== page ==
October 28th, 2011 Doug
I have often said on my blog that I feel privileged as an artist to be given some fantastic texts to work with by some of the countries finest writers. And no exception to this rule is my current collaboration work with Donald S. Murray. The Guga Stone has been a fantastic source of images and ideas for me, and I have had a very enjoyable time interpreting the poems and prose into visual ideas that will, hopefully, compliment Donald’s writing.
Sketchbook notes for Storm Petrel
The sketchbook notes featured here are for Storm Petrel. The poem, one of several with the tiny seabirds as its subject, has as its central theme the birds being attracted to the island by the sound of psalms being sung by the church congregation. But with the abandoning of the island by its inhabitants, there is no longer the attraction of the voices to guide the diminutive sea travelers migration;
Instead, they fluttered blindly,
sight dark as small heads,
the furtive tips of wings,
Hoping to catch an echo
of sermons, lost sound-waves
from dead elders precenting
Lines for a faithful congregation
that might stop these seabirds
( extract from Storm Petrel )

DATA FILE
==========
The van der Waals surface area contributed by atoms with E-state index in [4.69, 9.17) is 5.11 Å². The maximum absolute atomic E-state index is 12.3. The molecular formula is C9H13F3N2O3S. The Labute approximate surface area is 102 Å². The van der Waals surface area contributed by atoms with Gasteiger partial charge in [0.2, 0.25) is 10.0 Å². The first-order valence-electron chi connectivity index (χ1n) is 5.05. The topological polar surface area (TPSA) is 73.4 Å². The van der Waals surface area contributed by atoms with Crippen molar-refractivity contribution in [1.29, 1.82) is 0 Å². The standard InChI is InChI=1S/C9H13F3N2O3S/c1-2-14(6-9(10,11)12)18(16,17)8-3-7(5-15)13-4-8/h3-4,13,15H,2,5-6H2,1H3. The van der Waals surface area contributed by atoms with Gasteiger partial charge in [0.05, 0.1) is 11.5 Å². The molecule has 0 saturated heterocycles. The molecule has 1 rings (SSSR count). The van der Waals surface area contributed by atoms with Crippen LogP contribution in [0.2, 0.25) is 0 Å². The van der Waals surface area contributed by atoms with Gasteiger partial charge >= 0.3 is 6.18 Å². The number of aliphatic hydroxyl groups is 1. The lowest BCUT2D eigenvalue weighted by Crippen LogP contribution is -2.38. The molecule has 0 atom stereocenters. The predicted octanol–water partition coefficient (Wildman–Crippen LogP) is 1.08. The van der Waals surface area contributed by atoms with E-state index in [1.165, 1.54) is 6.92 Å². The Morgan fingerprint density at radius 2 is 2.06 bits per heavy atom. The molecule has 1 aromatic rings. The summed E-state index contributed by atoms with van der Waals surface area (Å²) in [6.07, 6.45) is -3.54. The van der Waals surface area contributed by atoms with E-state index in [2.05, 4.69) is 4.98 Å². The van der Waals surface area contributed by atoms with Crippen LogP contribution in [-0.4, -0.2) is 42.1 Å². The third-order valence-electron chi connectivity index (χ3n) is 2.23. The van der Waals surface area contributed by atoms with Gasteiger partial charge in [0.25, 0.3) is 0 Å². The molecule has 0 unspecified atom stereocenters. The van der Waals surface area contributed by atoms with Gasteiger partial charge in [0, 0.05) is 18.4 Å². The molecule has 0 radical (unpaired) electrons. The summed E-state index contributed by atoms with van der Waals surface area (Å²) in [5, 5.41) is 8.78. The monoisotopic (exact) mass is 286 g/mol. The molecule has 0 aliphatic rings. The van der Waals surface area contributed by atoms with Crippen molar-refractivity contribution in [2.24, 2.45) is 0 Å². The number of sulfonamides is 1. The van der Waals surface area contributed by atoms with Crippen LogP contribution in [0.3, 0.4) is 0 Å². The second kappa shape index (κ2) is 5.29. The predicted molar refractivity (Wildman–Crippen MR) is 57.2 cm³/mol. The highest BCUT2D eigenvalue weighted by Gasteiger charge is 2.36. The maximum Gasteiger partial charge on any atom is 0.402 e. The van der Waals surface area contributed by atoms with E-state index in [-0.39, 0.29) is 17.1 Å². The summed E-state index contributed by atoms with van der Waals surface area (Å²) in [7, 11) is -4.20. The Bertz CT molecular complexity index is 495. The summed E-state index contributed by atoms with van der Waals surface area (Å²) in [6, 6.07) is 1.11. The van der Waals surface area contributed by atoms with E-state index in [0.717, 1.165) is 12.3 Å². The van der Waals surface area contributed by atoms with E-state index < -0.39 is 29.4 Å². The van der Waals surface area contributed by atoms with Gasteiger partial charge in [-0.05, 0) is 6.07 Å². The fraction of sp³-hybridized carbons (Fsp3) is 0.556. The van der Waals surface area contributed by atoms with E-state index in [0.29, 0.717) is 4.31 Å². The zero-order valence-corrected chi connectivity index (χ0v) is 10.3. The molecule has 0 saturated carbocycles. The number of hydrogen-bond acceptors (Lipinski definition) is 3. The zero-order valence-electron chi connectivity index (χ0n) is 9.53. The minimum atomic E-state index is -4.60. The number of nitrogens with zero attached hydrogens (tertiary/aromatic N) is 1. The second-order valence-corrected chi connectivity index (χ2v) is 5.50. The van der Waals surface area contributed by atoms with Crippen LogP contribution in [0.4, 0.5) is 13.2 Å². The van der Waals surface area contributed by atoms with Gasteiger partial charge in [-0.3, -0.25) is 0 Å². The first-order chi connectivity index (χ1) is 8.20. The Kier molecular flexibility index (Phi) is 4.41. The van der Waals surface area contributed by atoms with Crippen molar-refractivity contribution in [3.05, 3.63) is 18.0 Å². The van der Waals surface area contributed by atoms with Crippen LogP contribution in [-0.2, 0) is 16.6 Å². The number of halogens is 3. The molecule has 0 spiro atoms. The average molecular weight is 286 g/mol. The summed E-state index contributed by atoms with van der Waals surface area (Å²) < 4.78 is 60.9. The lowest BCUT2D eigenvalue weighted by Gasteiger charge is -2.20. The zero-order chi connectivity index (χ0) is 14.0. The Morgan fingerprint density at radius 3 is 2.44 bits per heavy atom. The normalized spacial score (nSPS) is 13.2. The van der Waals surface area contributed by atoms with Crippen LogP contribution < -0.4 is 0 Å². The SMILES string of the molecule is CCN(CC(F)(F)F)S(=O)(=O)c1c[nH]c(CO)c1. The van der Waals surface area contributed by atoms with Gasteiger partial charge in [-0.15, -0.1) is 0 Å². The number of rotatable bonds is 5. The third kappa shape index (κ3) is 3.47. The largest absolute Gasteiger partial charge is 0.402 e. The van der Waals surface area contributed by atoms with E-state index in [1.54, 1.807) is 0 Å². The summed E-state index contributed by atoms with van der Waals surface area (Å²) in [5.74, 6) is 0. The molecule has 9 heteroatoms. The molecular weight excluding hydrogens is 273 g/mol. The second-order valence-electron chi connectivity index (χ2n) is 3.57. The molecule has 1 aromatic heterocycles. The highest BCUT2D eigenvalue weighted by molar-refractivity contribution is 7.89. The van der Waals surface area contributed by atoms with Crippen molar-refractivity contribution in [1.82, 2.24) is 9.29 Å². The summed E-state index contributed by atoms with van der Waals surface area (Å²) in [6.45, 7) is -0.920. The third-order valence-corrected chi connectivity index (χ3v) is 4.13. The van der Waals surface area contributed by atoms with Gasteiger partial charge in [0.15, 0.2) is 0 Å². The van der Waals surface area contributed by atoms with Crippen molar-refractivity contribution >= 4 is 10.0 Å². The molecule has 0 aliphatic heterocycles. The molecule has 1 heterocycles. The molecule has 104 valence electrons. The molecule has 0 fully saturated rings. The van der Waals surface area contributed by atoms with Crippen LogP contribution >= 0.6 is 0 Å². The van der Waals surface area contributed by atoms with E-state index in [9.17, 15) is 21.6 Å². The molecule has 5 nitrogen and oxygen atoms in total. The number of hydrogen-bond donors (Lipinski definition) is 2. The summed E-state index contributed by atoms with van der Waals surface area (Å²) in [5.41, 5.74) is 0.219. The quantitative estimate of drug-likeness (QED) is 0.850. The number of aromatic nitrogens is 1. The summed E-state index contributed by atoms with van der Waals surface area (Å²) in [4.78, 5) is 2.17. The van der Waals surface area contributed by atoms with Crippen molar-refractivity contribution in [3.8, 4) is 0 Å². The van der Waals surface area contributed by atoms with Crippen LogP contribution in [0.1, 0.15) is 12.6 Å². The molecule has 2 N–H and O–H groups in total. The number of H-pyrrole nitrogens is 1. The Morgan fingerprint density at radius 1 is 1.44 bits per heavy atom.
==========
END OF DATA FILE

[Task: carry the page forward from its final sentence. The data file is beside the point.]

Sketchbook notes of Storm Petrels and a design for the final image
As with the other images I’ve been creating for Donald’s writing, I’m trying to produce work that will sit alongside the poetry and enhance the viewers experience of the texts.
Over the next few weeks I’ll be developing this and other images which will be forming our book and exhibition for The Guga Stone. Again, many thanks to Donald for allowing the reproduction of his poems and prose on The Net Mender
October 26th, 2011 Doug
MACKAY’S LAST SERMON
After visiting the homes on Main Street,
Mackay’s mouth was awash with the best Lipton’s tea,
that brown liquid swishing round his tongue
while he preached on Exodus that morning,
the fine words of his sermon flowing
over the heads of worshippers till he spoke
of the Red Sea parting,
when the dam of teeth gave way
and, complete with grains of tea-leaves,
that sweet infusion spilled from lips,
gushed from throat,
trickled from his finger-tips,
till flooding down the aisle.
it swirled around his pulpit,
swept up an unused baptismal font,
the bowls used for collections,
and Gillies and MacKinnon took
the polished wood of pews
and hammered out a vessel
that sailed through the open doors of kirk
sending him into exile,
out the mouth of Village Bay.
Sketchbook notes for Mackay’s Last Sermon
October 25th, 2011 Doug
A new book and exhibition collaboration with Donald S. Murray, author of ‘And On This Rock’ and ‘The Guga Hunters‘
SMALLPOX EPIDEMIC 1727-29
And we thought we were in danger
with seas snarling below us,
winds buffeting like gannets’ wings
while we tore their flesh for food.
And the cold that racked us
as fingers smashed at stone for shelter
was sharp as spume; a blitz of white
that stung us with each storm.
Hirta on the horizon during cloud
- yet when skies were clear,
Conachair sharp with sadness,
Oiseaval a clenched fist out of reach.
Where were the people
who had abandoned us.
the souls who had condemned us
to endless exile on this rock?
Yet when we had heard all they had suffered
- the scorching heat of fever -